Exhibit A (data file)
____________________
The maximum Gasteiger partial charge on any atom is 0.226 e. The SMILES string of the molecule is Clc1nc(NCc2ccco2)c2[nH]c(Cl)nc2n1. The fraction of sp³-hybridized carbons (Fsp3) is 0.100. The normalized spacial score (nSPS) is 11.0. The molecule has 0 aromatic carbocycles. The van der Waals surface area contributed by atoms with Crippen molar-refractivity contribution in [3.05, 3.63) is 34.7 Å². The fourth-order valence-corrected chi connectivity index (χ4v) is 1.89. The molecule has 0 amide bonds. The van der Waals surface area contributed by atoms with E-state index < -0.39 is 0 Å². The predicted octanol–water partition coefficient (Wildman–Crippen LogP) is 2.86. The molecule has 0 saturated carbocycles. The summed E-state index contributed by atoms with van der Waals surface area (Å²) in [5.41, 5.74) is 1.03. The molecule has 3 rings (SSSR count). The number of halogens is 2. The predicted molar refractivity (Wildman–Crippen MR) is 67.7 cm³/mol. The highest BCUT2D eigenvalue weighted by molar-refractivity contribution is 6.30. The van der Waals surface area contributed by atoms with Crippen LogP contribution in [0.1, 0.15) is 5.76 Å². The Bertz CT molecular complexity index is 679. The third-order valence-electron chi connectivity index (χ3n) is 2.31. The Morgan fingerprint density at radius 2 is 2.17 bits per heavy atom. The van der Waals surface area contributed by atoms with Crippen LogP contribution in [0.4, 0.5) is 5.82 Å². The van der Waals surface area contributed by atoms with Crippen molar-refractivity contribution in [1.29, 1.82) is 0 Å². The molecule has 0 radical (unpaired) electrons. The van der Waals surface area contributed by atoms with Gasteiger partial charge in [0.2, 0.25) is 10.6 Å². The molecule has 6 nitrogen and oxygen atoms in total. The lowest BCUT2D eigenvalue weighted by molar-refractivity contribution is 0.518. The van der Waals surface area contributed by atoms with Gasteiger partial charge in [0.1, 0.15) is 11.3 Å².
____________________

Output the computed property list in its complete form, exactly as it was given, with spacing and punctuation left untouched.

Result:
The maximum Gasteiger partial charge on any atom is 0.226 e. The SMILES string of the molecule is Clc1nc(NCc2ccco2)c2[nH]c(Cl)nc2n1. The fraction of sp³-hybridized carbons (Fsp3) is 0.100. The normalized spacial score (nSPS) is 11.0. The molecule has 0 aromatic carbocycles. The van der Waals surface area contributed by atoms with Crippen molar-refractivity contribution in [3.05, 3.63) is 34.7 Å². The fourth-order valence-corrected chi connectivity index (χ4v) is 1.89. The molecule has 0 amide bonds. The van der Waals surface area contributed by atoms with E-state index < -0.39 is 0 Å². The predicted octanol–water partition coefficient (Wildman–Crippen LogP) is 2.86. The molecule has 0 saturated carbocycles. The summed E-state index contributed by atoms with van der Waals surface area (Å²) in [5.41, 5.74) is 1.03. The molecule has 3 rings (SSSR count). The number of halogens is 2. The predicted molar refractivity (Wildman–Crippen MR) is 67.7 cm³/mol. The highest BCUT2D eigenvalue weighted by molar-refractivity contribution is 6.30. The van der Waals surface area contributed by atoms with Crippen LogP contribution in [0.1, 0.15) is 5.76 Å². The Bertz CT molecular complexity index is 679. The third-order valence-electron chi connectivity index (χ3n) is 2.31. The Morgan fingerprint density at radius 2 is 2.17 bits per heavy atom. The van der Waals surface area contributed by atoms with Crippen LogP contribution in [0.4, 0.5) is 5.82 Å². The van der Waals surface area contributed by atoms with Crippen molar-refractivity contribution in [1.29, 1.82) is 0 Å². The molecule has 0 radical (unpaired) electrons. The van der Waals surface area contributed by atoms with Gasteiger partial charge in [0.2, 0.25) is 10.6 Å². The molecule has 6 nitrogen and oxygen atoms in total. The lowest BCUT2D eigenvalue weighted by molar-refractivity contribution is 0.518. The van der Waals surface area contributed by atoms with Gasteiger partial charge in [0.1, 0.15) is 11.3 Å².